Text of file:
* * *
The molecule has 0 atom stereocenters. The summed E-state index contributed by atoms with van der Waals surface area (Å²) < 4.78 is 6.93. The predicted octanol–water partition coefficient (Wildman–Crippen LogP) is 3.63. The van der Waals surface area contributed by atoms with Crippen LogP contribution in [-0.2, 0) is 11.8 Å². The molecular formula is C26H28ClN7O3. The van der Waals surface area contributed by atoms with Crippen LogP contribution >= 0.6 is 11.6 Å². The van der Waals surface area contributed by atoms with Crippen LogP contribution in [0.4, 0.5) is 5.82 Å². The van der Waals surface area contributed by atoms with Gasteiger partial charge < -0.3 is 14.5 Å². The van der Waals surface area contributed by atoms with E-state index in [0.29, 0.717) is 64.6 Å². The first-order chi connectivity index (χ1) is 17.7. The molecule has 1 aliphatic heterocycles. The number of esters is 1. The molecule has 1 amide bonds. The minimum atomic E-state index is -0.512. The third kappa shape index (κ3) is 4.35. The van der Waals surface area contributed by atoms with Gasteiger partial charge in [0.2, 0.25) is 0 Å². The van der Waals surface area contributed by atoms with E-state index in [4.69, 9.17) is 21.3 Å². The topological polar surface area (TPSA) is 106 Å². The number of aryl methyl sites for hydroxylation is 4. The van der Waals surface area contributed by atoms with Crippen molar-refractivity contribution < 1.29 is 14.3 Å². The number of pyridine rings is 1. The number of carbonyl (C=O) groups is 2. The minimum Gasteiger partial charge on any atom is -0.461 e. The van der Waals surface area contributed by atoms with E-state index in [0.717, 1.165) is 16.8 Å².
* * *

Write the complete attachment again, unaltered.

The molecule has 0 atom stereocenters. The summed E-state index contributed by atoms with van der Waals surface area (Å²) < 4.78 is 6.93. The predicted octanol–water partition coefficient (Wildman–Crippen LogP) is 3.63. The van der Waals surface area contributed by atoms with Crippen LogP contribution in [-0.2, 0) is 11.8 Å². The molecular formula is C26H28ClN7O3. The van der Waals surface area contributed by atoms with Crippen LogP contribution >= 0.6 is 11.6 Å². The van der Waals surface area contributed by atoms with Crippen LogP contribution in [0.4, 0.5) is 5.82 Å². The van der Waals surface area contributed by atoms with Gasteiger partial charge < -0.3 is 14.5 Å². The van der Waals surface area contributed by atoms with E-state index in [0.29, 0.717) is 64.6 Å². The first-order chi connectivity index (χ1) is 17.7. The molecule has 1 aliphatic heterocycles. The number of esters is 1. The molecule has 1 amide bonds. The minimum atomic E-state index is -0.512. The third kappa shape index (κ3) is 4.35. The van der Waals surface area contributed by atoms with Gasteiger partial charge in [0.2, 0.25) is 0 Å². The van der Waals surface area contributed by atoms with E-state index in [4.69, 9.17) is 21.3 Å². The topological polar surface area (TPSA) is 106 Å². The number of aryl methyl sites for hydroxylation is 4. The van der Waals surface area contributed by atoms with Crippen molar-refractivity contribution < 1.29 is 14.3 Å². The number of pyridine rings is 1. The number of carbonyl (C=O) groups is 2. The minimum Gasteiger partial charge on any atom is -0.461 e. The van der Waals surface area contributed by atoms with E-state index in [0.717, 1.165) is 16.8 Å².